ONC BOCES SUPERS MEET TODAY
By ELIZABETH COOPER • Special to www.AllOTSEGO.com
COOPERSTOWN – How long will the schools remain closed?
What will happen if students can’t prepare or take state-mandated tests?
Will summer vacation need to be cancelled if students miss two months of school now?
These are some of the questions that still remain unanswered as Cooperstown’s schools – and all schools in the ONC BOCES – stand shuttered under quarantine restrictions related to the COVID-19 virus.
Cooperstown Central Superintendent Bill Crankshaw was at his office this morning, along with a skeleton staff, working to chart a course for this uncertain time.
“There are many unknowns at this point,” he said.
The decision was made late Friday afternoon to close for two weeks by the 18 districts that constitute the Otsego Northern Catskills BOCES. That group will meet regularly – next, at 1:30 p.m. today – as the situation evolves, Crankshaw said.
His primary goal is to ensure the safety of students and staff in the ways that he can, he said. Doing that, however, may place schools at odds with the laws that guide teaching programs, he said.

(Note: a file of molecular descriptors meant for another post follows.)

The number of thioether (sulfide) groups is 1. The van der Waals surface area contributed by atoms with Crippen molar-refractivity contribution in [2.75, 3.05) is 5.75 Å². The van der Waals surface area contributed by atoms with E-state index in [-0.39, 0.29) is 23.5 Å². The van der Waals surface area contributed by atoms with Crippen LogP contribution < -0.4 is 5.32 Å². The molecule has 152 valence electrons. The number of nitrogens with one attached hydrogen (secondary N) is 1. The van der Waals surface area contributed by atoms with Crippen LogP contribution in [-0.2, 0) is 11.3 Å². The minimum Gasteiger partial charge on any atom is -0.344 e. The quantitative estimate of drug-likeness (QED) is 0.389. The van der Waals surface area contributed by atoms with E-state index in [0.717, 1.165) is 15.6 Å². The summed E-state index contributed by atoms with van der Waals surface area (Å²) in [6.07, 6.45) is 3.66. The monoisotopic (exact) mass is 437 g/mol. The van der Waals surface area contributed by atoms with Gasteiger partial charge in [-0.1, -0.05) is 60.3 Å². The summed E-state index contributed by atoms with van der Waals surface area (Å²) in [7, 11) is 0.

Under the law, schools in the state must provide 180 days of instruction. Governor Cuomo has waived that requirement – and county Board Chair Dave Bliss’ local Emergency Declaration may override it – but what will the schools need to provide? What will the academic expectations be? And how will they be met?
“We don’t have a lot of clarity,” Crankshaw said. He said the superintendents, at their meeting today, will likely approve a plan to remain closed through mid-April, but it’s unlikely that the other issues will be resolved that quickly.
“There is no way we will give state tests as scheduled,” he said. Tests for grades 3 through 8 had been set for late March, but now the schools will be closed during that period.
Regents examinations for high school students, which are required for graduation, are also in limbo, he said.
“We are concerned about preparations for those,” Crankshaw said.
Whatever decisions are made about academics and testing must follow those made by the rest of the state, because they involve established state laws.
“Making decisions unilaterally can be dangerous because you don’t know how they will pan out,” he said. “What is going to be forgiven? What are the grace periods? We have to be protected as a school district from expectations that are, frankly, law.”
He is also looking at ways to enable students to continue learning while they are at home. Packets have been sent home for high school students, and the elementary school is distributing packets today. But more will almost certainly be necessary.
Crankshaw said he will send daily emails to district families as new information is available on these and other topics.